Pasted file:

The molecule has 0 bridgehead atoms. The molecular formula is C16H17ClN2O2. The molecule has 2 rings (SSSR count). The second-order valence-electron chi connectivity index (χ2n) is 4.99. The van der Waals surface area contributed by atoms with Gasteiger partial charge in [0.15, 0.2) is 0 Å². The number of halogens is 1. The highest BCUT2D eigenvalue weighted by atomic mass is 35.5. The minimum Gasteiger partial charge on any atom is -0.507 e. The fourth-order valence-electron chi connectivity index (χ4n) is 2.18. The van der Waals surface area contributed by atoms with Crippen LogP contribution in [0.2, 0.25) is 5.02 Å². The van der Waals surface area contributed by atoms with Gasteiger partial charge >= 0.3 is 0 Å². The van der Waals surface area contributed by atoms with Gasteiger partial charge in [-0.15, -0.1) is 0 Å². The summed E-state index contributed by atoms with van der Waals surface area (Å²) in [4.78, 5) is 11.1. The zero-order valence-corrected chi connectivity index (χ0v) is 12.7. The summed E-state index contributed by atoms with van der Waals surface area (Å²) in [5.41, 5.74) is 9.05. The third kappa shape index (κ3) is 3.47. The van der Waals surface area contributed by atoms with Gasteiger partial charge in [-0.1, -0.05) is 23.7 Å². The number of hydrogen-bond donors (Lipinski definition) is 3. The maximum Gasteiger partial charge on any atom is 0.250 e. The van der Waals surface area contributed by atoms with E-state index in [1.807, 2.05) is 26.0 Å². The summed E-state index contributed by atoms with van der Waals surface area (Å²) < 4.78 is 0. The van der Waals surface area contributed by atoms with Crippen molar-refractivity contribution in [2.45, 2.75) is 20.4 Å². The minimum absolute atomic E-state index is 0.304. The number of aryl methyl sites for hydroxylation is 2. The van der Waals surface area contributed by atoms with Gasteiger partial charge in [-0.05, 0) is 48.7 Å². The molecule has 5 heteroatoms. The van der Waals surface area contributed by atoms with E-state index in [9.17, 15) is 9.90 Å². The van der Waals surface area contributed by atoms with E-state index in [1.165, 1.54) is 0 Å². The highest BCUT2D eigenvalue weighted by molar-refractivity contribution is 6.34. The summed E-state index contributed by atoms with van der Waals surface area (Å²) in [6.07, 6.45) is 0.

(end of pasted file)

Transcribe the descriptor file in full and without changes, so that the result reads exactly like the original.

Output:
The molecule has 0 bridgehead atoms. The molecular formula is C16H17ClN2O2. The molecule has 2 rings (SSSR count). The second-order valence-electron chi connectivity index (χ2n) is 4.99. The van der Waals surface area contributed by atoms with Gasteiger partial charge in [0.15, 0.2) is 0 Å². The number of halogens is 1. The highest BCUT2D eigenvalue weighted by atomic mass is 35.5. The minimum Gasteiger partial charge on any atom is -0.507 e. The fourth-order valence-electron chi connectivity index (χ4n) is 2.18. The van der Waals surface area contributed by atoms with Crippen LogP contribution in [0.2, 0.25) is 5.02 Å². The van der Waals surface area contributed by atoms with Gasteiger partial charge >= 0.3 is 0 Å². The van der Waals surface area contributed by atoms with Gasteiger partial charge in [-0.15, -0.1) is 0 Å². The summed E-state index contributed by atoms with van der Waals surface area (Å²) in [4.78, 5) is 11.1. The zero-order valence-corrected chi connectivity index (χ0v) is 12.7. The summed E-state index contributed by atoms with van der Waals surface area (Å²) in [5.41, 5.74) is 9.05. The third kappa shape index (κ3) is 3.47. The van der Waals surface area contributed by atoms with Gasteiger partial charge in [-0.1, -0.05) is 23.7 Å². The number of hydrogen-bond donors (Lipinski definition) is 3. The maximum Gasteiger partial charge on any atom is 0.250 e. The van der Waals surface area contributed by atoms with E-state index in [1.807, 2.05) is 26.0 Å². The summed E-state index contributed by atoms with van der Waals surface area (Å²) < 4.78 is 0. The van der Waals surface area contributed by atoms with Crippen molar-refractivity contribution in [2.45, 2.75) is 20.4 Å². The minimum absolute atomic E-state index is 0.304. The number of aryl methyl sites for hydroxylation is 2. The van der Waals surface area contributed by atoms with Gasteiger partial charge in [-0.05, 0) is 48.7 Å². The molecule has 5 heteroatoms. The van der Waals surface area contributed by atoms with E-state index in [9.17, 15) is 9.90 Å². The van der Waals surface area contributed by atoms with E-state index in [1.165, 1.54) is 0 Å². The highest BCUT2D eigenvalue weighted by molar-refractivity contribution is 6.34. The summed E-state index contributed by atoms with van der Waals surface area (Å²) in [6.07, 6.45) is 0.